Learn to bend strings and apply vibrato. To a guitar fan one of the best sounds in the world is the sound of someone bending up to a high note and then applying some good vibrato. Both techniques are fairly easy to get to grips with but tough to master, and will add even more personality to your sound. Using these techniques you can make the most mundane melodies sound interesting.



These guitar tips don’t even scratch the tip of the iceberg of how to play electric guitar, but hopefully they have given you an idea of what kinds of directions you can go with the instrument. Happy playing!


Click HERE to learn the secrets of the professionals and become a great guitar player in record time-there's never been a better guide to how to play electric guitar!
Steve Laney is the webmaster at http://www.dailyguitarlessons.com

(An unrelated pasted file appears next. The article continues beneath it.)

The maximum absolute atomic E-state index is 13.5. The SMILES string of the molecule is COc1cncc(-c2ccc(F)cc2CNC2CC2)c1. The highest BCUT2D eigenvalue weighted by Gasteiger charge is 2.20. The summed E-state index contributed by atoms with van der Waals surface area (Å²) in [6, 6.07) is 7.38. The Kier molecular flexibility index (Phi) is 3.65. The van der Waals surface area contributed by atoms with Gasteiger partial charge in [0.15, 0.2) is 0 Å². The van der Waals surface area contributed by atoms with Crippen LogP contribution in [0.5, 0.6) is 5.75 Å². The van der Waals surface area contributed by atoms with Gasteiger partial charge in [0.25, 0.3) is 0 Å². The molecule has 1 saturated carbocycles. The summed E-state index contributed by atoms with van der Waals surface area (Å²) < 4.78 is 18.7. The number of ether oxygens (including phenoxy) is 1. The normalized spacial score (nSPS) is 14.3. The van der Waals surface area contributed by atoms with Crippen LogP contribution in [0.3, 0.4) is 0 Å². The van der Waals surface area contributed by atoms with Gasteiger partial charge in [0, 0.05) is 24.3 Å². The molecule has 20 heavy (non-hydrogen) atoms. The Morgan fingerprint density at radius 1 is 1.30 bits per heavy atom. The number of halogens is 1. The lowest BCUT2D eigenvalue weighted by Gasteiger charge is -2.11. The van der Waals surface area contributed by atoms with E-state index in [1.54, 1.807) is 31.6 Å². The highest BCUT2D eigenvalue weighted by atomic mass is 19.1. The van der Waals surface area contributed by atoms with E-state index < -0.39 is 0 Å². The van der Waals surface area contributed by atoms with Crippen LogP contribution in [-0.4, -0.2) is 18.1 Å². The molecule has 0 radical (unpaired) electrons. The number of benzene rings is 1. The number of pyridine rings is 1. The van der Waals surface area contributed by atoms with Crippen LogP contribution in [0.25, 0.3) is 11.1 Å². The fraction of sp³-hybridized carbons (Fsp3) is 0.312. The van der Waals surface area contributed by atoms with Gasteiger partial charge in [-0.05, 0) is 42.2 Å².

Article Source: http://EzineArticles.com/?expert=Steve_Laney

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How-To-Play-Electric-Guitar-5-Tips-For-Instant-Success&id=639317


Learn to play like Eric Clapton, U2, Red Hot Chili Peppers, and Bob Dylan in a fraction of the time it would take you with regular guitar lessons. Let me help you.

Sunday, April 29, 2007

Which Guitar to learn on?

There are three main types of guitar that you will encounter. They are:

Classical Acoustic - Acoustic - Electric
Chances are that if you have asked someone if you can use their guitar for a while, it would probably be an old classical acoustic guitar or maybe a steel string acoustic.
These guitars are excellent to learn on because electric guitars require things like leads, amps, speakers and power. With acoustic guitars you only need a pick.
The other great thing about acoustic guitars is that you can’t turn them up loud. When you are learning it is probably better to play on a guitar that isn’t going too be loud, only loud enough so your ears can hear your errors and your good performances.
If you don’t know which types of guitar you want to play on, ask yourself, ‘what kind of music do I want to play?’